stadium in Singapore seen from above

Case study Singapore Sports Hub

Creating an icon

Completed in 2014, the Singapore Sports Hub is a world class sports and entertainment centre that plays a critical role in enhancing sports culture in Singapore.


Comprised of a 55,000 seat stadium, an aquatic centre, a multi-purpose indoor arena, and a variety of retail and commercial developments – the Singapore Sports Hub is a national and global icon.

Staging world-class sports and entertainment events, while also providing sports and leisure facilities for the community, the development plays a critical role in enhancing the sports and entertainment culture of Singapore.

The centrepiece of the development – the National Stadium – features a retractable roof and stands that are movable, meaning that it can host all types of events. It also has comfort cooling technology, which circulates cool air under the seats (essential requirements given Singapore’s humid climate). The scheme also includes an Olympic sized Water Sports Centre, designed to cater for both elite athlete training and general public use, as well as public facilities for everyday sports and leisure e.g. beach volleyball and badminton courts.

Completed in 2014 – and successfully refinanced in 2015 – the $1.4bn development represents one of the largest PPP projects in the sector, and was the largest PPP in Singapore’s history at the time. Following construction, our consortium retained an operating contract, generating a combination of revenue streams. These included performance-linked availability payments and event-related income (commercial rents, sponsorship, ticket sales, food & beverage sales etc.). The Government of Singapore and InfraRed mutually agreed in 2022 to transfer the ownership of the facility and its operation to Sport Singapore, the Government Agency tasked with developing and implementing a holistic sports culture for the Singaporean Nation.



  • Initial investment / status

    2010 / realised December 2022

  • Theme

    Social & Transport Infrastructure

  • Strategy


  • Country


Singapore Sports Hub Key statistics

  • $1.4bn


  • 41,000 sqm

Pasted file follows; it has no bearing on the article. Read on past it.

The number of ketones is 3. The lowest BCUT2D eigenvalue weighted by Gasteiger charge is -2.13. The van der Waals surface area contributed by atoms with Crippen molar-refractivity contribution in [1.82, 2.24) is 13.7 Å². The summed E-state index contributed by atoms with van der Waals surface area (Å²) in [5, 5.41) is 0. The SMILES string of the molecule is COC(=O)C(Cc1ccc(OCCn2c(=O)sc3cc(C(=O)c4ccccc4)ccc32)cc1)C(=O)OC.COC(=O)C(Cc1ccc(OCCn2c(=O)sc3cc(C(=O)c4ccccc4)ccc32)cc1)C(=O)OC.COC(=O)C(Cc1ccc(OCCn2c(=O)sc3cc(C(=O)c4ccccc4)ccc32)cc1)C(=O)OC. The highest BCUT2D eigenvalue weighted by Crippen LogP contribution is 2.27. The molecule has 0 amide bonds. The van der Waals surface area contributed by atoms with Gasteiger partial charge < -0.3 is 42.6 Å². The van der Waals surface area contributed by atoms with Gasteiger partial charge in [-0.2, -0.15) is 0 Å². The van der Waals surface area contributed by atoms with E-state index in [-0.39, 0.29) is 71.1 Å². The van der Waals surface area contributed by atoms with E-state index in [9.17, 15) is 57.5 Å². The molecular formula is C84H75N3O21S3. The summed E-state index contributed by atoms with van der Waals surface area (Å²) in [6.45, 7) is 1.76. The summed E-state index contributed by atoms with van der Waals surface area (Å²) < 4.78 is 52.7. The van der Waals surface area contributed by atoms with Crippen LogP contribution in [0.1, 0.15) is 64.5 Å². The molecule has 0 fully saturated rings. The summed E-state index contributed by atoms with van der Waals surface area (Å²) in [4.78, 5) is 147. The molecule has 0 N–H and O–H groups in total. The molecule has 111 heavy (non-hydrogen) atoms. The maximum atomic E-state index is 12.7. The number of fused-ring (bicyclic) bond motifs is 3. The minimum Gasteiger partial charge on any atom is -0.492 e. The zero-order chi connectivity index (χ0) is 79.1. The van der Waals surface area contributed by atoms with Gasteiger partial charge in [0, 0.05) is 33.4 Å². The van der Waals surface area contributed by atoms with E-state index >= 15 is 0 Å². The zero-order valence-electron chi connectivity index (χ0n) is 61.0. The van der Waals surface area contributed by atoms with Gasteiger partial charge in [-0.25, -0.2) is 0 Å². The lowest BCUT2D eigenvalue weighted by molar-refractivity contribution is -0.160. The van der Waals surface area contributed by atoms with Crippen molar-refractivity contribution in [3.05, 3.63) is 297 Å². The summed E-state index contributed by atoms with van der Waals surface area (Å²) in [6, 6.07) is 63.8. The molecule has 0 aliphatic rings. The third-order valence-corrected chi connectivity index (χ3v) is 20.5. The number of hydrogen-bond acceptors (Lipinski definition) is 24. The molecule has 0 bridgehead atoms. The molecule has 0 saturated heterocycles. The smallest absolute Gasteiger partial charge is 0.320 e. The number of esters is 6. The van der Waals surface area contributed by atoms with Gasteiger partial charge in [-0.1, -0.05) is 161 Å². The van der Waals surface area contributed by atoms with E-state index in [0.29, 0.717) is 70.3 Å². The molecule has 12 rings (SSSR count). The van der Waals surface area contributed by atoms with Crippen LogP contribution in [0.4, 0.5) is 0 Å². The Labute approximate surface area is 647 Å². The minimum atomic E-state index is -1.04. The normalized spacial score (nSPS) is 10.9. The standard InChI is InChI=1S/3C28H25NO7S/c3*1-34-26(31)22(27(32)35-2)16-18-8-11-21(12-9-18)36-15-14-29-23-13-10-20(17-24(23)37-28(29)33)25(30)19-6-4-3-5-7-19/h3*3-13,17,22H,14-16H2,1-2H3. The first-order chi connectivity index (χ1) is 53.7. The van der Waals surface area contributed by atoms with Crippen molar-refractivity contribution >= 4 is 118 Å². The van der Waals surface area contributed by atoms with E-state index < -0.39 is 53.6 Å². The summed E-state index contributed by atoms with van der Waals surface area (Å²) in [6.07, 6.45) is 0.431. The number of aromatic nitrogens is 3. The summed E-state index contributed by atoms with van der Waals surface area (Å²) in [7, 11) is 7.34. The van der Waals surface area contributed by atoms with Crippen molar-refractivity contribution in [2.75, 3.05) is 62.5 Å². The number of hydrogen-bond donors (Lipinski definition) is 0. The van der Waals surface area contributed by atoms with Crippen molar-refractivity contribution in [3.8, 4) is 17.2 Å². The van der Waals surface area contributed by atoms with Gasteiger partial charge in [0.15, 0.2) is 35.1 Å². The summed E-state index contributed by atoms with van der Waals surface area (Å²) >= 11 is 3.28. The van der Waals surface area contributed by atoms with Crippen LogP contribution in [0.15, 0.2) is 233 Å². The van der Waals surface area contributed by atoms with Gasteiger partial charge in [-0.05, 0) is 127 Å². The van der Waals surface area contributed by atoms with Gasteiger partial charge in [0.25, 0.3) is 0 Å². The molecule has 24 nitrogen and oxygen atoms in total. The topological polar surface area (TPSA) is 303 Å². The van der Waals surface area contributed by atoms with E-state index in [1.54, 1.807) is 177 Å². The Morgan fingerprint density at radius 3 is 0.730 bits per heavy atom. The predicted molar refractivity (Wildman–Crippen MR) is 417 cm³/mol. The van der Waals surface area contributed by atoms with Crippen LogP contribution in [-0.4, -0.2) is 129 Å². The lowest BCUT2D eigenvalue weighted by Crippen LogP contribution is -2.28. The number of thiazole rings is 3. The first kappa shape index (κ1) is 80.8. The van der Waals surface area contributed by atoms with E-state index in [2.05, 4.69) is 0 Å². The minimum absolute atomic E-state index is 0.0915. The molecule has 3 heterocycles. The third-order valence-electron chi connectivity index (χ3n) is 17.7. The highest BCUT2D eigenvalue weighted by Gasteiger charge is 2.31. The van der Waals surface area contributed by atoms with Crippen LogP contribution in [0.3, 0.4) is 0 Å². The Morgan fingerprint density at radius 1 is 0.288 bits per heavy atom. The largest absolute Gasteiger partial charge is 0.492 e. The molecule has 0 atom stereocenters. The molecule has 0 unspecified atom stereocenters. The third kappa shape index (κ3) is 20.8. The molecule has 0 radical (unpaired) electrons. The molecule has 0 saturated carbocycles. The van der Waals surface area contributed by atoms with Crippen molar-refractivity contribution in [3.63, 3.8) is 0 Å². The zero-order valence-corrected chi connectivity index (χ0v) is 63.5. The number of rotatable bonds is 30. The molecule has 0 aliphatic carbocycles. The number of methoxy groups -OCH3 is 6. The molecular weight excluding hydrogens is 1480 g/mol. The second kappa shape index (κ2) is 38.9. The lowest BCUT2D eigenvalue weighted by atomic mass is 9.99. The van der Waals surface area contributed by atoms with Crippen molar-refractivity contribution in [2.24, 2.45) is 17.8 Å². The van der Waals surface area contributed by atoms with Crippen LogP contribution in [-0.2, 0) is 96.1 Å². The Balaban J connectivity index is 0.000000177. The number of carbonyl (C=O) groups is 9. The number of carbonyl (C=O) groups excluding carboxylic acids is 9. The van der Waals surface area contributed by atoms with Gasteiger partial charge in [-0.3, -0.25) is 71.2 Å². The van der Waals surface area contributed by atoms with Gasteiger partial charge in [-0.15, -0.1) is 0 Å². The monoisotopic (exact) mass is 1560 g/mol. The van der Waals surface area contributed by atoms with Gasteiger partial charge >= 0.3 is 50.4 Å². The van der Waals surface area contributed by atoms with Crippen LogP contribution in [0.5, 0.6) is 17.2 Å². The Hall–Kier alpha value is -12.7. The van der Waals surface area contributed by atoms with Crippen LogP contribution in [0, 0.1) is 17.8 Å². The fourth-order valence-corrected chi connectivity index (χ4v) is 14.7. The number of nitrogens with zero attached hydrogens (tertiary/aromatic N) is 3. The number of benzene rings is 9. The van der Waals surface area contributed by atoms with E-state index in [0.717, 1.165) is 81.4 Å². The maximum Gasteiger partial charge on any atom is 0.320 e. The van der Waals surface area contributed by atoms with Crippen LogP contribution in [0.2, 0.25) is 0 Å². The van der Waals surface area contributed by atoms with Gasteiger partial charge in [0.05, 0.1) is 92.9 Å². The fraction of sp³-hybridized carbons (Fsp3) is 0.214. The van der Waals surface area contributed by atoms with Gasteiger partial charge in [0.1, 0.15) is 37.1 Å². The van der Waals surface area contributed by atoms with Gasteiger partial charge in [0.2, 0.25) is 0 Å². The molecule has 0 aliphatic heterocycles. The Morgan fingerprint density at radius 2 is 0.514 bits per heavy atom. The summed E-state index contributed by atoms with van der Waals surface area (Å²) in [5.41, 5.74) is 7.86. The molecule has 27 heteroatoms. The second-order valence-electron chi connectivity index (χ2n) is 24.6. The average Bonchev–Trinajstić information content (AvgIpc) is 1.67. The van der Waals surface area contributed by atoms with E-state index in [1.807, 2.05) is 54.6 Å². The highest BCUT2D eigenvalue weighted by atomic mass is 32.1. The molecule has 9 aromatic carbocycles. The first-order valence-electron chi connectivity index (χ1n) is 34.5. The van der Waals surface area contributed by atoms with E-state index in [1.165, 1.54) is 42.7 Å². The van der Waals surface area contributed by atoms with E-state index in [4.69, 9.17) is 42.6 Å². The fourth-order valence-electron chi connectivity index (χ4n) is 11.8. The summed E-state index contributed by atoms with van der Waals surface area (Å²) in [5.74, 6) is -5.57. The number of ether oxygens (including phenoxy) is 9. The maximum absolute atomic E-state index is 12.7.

commercial space


The development, design, financing, and operation of the Singapore Sports Hub was one of our largest and most complex development infrastructure projects at that time, undertaken by one of our value-add funds.

Our successful consortium bid of 2010 was the largest PPP in Singapore’s history. As such, the contract involved a greater number of investors, partners, subcontractors, and other stakeholders than usual.

The complex bidding process was further exacerbated by the global financial crisis – which extended the financial close period to the point where traditional sources of project finance were largely unavailable. Despite these challenges, we successfully arranged bank funding and secured the contract in the summer of 2010.

One of the key factors that differentiated our consortium bid was our long-standing partnership with the Bouygues Group, one of the world’s leading construction companies, who we have worked in partnership with for over 15 years.

Throughout the project, we managed a broad range of parties and demonstrated our experience in stakeholder management, event and facility oversight, financial structuring, and asset management – delivering a world-class sports, entertainment, and lifestyle hub creating ongoing value for all stakeholders.

The Sports Hub proved itself to be central to the Singapore sporting community. It hosted many major events both sporting and entertainment. It’s unique role in the community was demonstrated during the pandemic where it was repurposed to provide quarantine accommodation to a range of communities, including the foreign migrant workers whose accommodation had been severely impacted, during the height of the pandemic. As the surge passed, it was able to revert to its central role as a sports stadium and excelled itself as host venue for the 2021 Suzuki Cup – the first major sports event held in Singapore following the Covid outbreak.

Further reading